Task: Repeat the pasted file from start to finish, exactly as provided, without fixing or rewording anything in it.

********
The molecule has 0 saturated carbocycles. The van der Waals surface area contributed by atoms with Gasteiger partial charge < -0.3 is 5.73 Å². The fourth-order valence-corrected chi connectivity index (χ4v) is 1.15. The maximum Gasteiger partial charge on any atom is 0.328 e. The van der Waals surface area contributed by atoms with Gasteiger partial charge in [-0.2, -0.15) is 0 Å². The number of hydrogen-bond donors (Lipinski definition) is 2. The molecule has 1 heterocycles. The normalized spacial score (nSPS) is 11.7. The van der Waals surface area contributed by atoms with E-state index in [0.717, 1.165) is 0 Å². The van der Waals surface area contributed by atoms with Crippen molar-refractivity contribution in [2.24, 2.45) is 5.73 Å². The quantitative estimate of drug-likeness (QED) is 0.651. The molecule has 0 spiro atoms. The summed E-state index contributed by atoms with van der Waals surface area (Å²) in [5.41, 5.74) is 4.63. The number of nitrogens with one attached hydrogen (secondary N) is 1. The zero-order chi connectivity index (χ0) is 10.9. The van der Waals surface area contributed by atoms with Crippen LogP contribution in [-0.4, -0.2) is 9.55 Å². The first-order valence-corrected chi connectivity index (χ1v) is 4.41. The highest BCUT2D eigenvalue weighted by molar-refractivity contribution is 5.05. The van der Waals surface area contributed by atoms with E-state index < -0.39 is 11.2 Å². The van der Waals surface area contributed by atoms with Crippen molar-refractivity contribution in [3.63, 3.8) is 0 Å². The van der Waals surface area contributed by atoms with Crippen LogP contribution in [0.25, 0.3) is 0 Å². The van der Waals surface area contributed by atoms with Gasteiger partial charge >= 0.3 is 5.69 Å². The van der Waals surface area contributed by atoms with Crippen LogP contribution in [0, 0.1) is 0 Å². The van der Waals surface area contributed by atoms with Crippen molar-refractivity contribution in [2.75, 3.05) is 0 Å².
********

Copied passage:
The molecule has 0 saturated carbocycles. The van der Waals surface area contributed by atoms with Gasteiger partial charge < -0.3 is 5.73 Å². The fourth-order valence-corrected chi connectivity index (χ4v) is 1.15. The maximum Gasteiger partial charge on any atom is 0.328 e. The van der Waals surface area contributed by atoms with Gasteiger partial charge in [-0.2, -0.15) is 0 Å². The number of hydrogen-bond donors (Lipinski definition) is 2. The molecule has 1 heterocycles. The normalized spacial score (nSPS) is 11.7. The van der Waals surface area contributed by atoms with E-state index in [0.717, 1.165) is 0 Å². The van der Waals surface area contributed by atoms with Crippen molar-refractivity contribution in [2.24, 2.45) is 5.73 Å². The quantitative estimate of drug-likeness (QED) is 0.651. The molecule has 0 spiro atoms. The summed E-state index contributed by atoms with van der Waals surface area (Å²) in [5.41, 5.74) is 4.63. The number of nitrogens with one attached hydrogen (secondary N) is 1. The zero-order chi connectivity index (χ0) is 10.9. The van der Waals surface area contributed by atoms with Crippen LogP contribution in [-0.4, -0.2) is 9.55 Å². The first-order valence-corrected chi connectivity index (χ1v) is 4.41. The highest BCUT2D eigenvalue weighted by molar-refractivity contribution is 5.05. The van der Waals surface area contributed by atoms with E-state index < -0.39 is 11.2 Å². The van der Waals surface area contributed by atoms with Crippen molar-refractivity contribution in [3.63, 3.8) is 0 Å². The van der Waals surface area contributed by atoms with Crippen LogP contribution in [0.25, 0.3) is 0 Å². The van der Waals surface area contributed by atoms with Gasteiger partial charge >= 0.3 is 5.69 Å². The van der Waals surface area contributed by atoms with Crippen LogP contribution in [0, 0.1) is 0 Å². The van der Waals surface area contributed by atoms with Crippen molar-refractivity contribution in [2.75, 3.05) is 0 Å².